How does flow of control (another term that stands for algorithm) guarantee action timing in functional (math-based) programs since math is timeless to begin with. There is nothing in a math operation (taking arguments and returning results) that specifies its temporal order relative to other operations. Of course, one can argue that the algorithm itself is a mathematical timing concept but I beg to differ. People have been performing step by step procedures long before mathematicians thought about them as being part of math. Note that executing an algorithmic program consists of performing all sorts of sensorimotor behaviors such as incrementing a pointer, copying data to registers, performing an operation, copying data to memory, sensing a clock pulse, etc… In reality, everything in a computer is already signal-based (change-based) but the ubiquitous math metaphors make it hard to see. Every behaving entity (operation) sends a signal (clock pulse and index counter) to the next operation in a sequence meaning, now it’s your turn to execute. The problem is that signal flow (communication) within a function follows a single thread and cannot split into multiple threads. This is a big problem if you want fast, fine-grain parallelism, which is the future of computing.
Implicit vs. Explicit Temporal Order
The point that I am driving at is that there is nothing in functional programming that allows a program to make decisions pertaining to the relative temporal order (concurrent or sequential) of elementary operations. Temporal order is not explicit in a function; it is both implicit and inherently sequential. Explicit temporal order is a must for reliable software systems because it makes it possible to build deterministic parallel systems. Explicit temporal order simply means that a system is reactive, that is, actions (operations) are based on change (timed signals). A purely reactive system is one where every action occurs instantaneously upon receiving a signal, that is, it executes itself within a single system cycle. Since there should not be any changes in the temporal behavior of a deterministic system, timing watchdogs can be inserted in the system to alert the designer of any change (could be due to hardware failure or a modification to the system software). Deterministic timing makes for super fast, fine-grain parallelism because it gives small parallel processes access to shared memory without having to worry about contentions.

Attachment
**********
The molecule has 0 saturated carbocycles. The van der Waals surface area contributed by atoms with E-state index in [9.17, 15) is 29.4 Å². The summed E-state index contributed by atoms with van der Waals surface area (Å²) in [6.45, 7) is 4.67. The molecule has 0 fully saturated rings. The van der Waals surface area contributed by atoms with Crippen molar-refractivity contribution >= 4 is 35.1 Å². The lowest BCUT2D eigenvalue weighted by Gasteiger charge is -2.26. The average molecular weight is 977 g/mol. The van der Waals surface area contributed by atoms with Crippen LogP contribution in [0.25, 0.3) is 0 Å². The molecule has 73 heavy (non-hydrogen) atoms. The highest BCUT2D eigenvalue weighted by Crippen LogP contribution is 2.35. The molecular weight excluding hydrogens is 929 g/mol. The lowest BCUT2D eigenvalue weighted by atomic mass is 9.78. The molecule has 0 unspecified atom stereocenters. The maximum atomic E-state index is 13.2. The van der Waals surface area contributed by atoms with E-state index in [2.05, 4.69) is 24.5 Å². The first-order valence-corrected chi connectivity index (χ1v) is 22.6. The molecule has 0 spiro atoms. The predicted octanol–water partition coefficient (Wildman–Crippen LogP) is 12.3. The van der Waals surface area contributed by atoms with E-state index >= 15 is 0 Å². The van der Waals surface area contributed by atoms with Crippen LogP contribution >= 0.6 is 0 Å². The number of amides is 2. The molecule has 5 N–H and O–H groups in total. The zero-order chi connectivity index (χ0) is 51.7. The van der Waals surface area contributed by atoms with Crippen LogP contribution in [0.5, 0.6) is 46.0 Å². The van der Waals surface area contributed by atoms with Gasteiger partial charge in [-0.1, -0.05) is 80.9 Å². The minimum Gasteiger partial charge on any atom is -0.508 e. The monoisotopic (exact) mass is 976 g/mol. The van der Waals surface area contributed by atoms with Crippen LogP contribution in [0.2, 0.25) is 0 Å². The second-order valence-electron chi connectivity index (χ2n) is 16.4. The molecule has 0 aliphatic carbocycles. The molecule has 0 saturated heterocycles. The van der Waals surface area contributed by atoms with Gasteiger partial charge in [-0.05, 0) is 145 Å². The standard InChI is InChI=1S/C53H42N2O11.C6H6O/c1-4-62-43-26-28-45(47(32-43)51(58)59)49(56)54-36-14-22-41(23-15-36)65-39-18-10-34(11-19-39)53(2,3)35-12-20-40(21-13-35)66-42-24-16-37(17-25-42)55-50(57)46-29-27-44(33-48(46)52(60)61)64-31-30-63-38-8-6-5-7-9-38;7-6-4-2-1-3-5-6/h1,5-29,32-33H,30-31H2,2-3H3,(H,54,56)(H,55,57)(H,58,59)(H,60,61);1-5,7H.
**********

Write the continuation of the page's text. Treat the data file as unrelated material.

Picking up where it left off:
Reactive Behavior and Data Dependencies
The future of computing is not thread-based parallelism but fine-grain, self-balancing, parallel, multicore CPUs using an MIMD execution model. Other than the fact that functional programming encourages the continued manufacture and use of coarse-grain parallel computers (see The Age of Crappy Concurrency), the biggest problem I see with functional programming is that it makes it impossible to implement a mechanism that automatically discovers and resolves data dependencies, an absolute must for reliability. This is only possible in a purely reactive system. I will not go into it here but suffice it to say that functional languages should not be seen as general purpose computer languages and FP must not be promoted as a software model. The lack of timing control and reactivity makes FP inadequate for safety-critical systems where software failure is not an option.
In conclusion, I'll just reiterate my point. Everything in computing is not a function. Everything is behavior.